Bindloss, Harold: The Protector. v1. 6 Jan 2013
Harold Edward Bindloss was an English novelist who wrote many adventure novels set in western Canada. Bindloss was born in Liverpool in 1866. He was more than 30 years old before he began writing. Previously he worked as a farmer in Canada and as a cargo heaver, a planter, and at other jobs in southern climes. He returned to London. In 1898, he published his first book, a non-fiction account based on his travels in Africa, called In the Niger Country. This was followed by dozens of novels. He was a popular writer. One reviewer writes: "A new book by Harold Bindloss is always welcome. He tells a story well indeed, but one likes his books best perhaps for the environment which he knows so well how to sketch. He has written charming stories of the Canadian Northwest and one remembers with pleasure his novels Prescott of Saskatchewan and Winston of the Prairie", (Oakland Tribune, 1915). Bindloss' most famous works include: Ranching for Sylvia (1912), The Gold Trail (1910) and Vane of the Timberlands (1911).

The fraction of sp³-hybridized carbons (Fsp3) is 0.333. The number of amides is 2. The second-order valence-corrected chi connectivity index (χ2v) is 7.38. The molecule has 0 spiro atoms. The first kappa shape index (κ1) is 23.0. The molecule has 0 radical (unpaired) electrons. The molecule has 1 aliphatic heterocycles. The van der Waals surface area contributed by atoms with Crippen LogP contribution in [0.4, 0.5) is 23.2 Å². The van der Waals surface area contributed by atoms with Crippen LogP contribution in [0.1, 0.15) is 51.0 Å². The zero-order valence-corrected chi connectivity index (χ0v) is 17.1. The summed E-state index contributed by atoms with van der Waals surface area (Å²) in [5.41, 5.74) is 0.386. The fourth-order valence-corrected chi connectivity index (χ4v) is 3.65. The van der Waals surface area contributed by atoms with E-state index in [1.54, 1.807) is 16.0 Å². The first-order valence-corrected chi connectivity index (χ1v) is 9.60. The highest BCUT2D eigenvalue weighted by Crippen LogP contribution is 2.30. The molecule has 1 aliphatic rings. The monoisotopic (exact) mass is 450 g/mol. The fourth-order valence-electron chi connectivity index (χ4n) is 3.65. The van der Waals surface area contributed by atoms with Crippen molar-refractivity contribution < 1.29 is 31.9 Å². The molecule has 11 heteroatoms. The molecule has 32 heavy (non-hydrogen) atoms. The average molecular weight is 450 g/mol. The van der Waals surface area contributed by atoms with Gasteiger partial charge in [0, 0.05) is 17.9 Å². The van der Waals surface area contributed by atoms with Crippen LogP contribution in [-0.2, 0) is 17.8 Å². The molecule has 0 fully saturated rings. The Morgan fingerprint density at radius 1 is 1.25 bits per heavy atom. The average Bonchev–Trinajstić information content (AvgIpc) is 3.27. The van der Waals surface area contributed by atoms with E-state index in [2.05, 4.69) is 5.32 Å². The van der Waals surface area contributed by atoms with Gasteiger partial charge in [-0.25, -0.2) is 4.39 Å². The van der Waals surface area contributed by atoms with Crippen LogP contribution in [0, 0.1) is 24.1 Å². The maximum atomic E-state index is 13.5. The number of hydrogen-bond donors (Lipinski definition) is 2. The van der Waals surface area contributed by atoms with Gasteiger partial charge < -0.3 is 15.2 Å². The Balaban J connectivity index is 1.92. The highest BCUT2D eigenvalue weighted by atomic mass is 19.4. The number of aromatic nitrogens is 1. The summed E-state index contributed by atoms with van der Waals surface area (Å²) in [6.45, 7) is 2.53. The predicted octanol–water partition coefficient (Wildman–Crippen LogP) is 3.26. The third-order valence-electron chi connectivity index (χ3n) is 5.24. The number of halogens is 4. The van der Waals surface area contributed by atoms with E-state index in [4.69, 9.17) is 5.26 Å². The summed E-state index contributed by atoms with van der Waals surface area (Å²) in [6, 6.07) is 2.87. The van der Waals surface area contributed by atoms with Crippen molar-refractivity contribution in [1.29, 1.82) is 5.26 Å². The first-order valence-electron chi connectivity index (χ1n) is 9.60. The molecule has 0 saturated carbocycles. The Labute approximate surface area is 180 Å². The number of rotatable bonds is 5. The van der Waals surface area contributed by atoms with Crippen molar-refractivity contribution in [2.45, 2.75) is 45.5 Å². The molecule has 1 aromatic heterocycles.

They got sail upon the sloop and drove her out into a confused head sea, through which she laboured with flooded decks, making very little to windward. When night came, a deluge killed the breeze, and next day she lay rolling wildly in a heavy calm, while light mist narrowed in the horizon and a persistent drizzle poured down upon the smoothly-heaving sea. Then they had light variable winds, and their provisions were once more running out when they drew abreast of a little coaling port. Carroll suggested running in and going on to Victoria by train, but they had hardly decided to do so when the fickle breeze died away, and the tide-stream bore them past to the south. They had no longer a stitch of dry clothing left, and they were again upon reduced rations.